Although COURSE OF ACTION TWO: RIGHT FLANK ATTACK avoided the strongest defensive positions by striking the far northern end of the Egyptian line, it forced the attackers to engage in costly, time-consuming fighting to clear the 4-mile-long main trench line. It also put those clearing the trench line at risk of incurring “friendly fire” casualties from the concentrated rifle and artillery fire of the British troops engaging the Egyptian line.
And now for excerpts from the winning Reader Solutions to “Anglo-Egyptian War, 1882.”*
Major (Ret.) Trent D. Laviano, Tennessee: “Moving under cover of darkness screened by terrain features will enable the British to maintain the element of surprise. Maintain operational security by means of noise and light discipline during the approach march. British artillery is far more effective than that of the enemy, and this will also be a decisive factor.”
Garrett V. Scott-Miller, Indiana: “We will conduct a rapid and violet frontal assault to shatter the enemy line and then exploit the breakthrough. The cavalry force will be in position to sweep from the north of the Egyptian army through its rear area, fixing both the northern flank and the rear area, and it will be prepared to pursue the fleeing enemy and prevent them from reconsolidating.”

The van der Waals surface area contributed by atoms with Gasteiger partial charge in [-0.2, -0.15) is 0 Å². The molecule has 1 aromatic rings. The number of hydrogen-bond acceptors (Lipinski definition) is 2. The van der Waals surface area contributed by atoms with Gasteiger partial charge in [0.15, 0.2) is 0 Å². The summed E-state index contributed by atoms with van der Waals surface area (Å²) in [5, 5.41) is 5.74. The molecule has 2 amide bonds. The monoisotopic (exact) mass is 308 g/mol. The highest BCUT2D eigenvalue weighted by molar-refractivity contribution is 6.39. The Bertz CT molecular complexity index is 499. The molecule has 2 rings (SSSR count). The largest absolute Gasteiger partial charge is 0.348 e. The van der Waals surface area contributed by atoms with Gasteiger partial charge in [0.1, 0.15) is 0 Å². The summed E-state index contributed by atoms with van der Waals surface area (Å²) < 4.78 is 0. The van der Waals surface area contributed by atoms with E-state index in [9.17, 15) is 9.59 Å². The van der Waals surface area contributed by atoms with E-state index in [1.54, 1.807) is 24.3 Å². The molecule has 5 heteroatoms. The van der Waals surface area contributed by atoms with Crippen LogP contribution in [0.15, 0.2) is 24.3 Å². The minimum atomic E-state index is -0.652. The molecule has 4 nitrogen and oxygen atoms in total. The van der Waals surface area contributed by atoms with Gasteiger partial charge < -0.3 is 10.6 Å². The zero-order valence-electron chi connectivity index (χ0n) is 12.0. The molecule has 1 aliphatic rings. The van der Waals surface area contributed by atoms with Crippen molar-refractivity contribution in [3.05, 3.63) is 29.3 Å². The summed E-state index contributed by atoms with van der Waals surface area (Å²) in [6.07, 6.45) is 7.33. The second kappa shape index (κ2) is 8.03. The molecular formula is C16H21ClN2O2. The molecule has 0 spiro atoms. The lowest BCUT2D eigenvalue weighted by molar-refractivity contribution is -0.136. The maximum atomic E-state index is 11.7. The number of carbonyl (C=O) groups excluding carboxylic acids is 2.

Lieutenant Colonel (Ret.) Frank X. Weiss, New York: “Reconnaissance of the enemy defensive line reveals that any daylight approach march will be under continuous enemy observation and artillery bombardment. Expeditionary artillery will distribute fire along the enemy’s entire front, concentrating on artillery and infantry strongpoints.”
Thank you to everyone who participated in this CDG. Now turn to page 56 and test your tactical decision-making skills with CDG #64, “Battle of Cholm Pocket, 1942.” This World War II battle in northwestern Russia on the Eastern Front places you in the role of General Theodor Scherer, commander of a German army kampfgruppe (battle group). Your mission is to attack and defeat Soviet units inside the city of Cholm that are occupying key positions whose capture will enable encircled German forces to continue to hold out within the Cholm Pocket. Use the CDG map and form on pages 59 and 60 to explain your solution and mail, email or fax it to Armchair General by August 29, 2014. Winners will be announced in the January 2015 issue, but those eager to read the historical outcome and analysis can log on to armchairgeneral.com/cdg after September 2, 2014.
*EDITOR’S NOTE: For each Combat Decision game, ACG typically receives numerous Reader Solutions that have selected the course of action that ACG judges have deemed the best COA for that CDG. However, our judges are required to choose winners and those earning an honorable mention from submissions whose explanations, in the judges’ opinion, best reflect an understanding of the principles and key points of the CDG’s tactical situation.
Originally published in the September 2014 issue of Armchair General.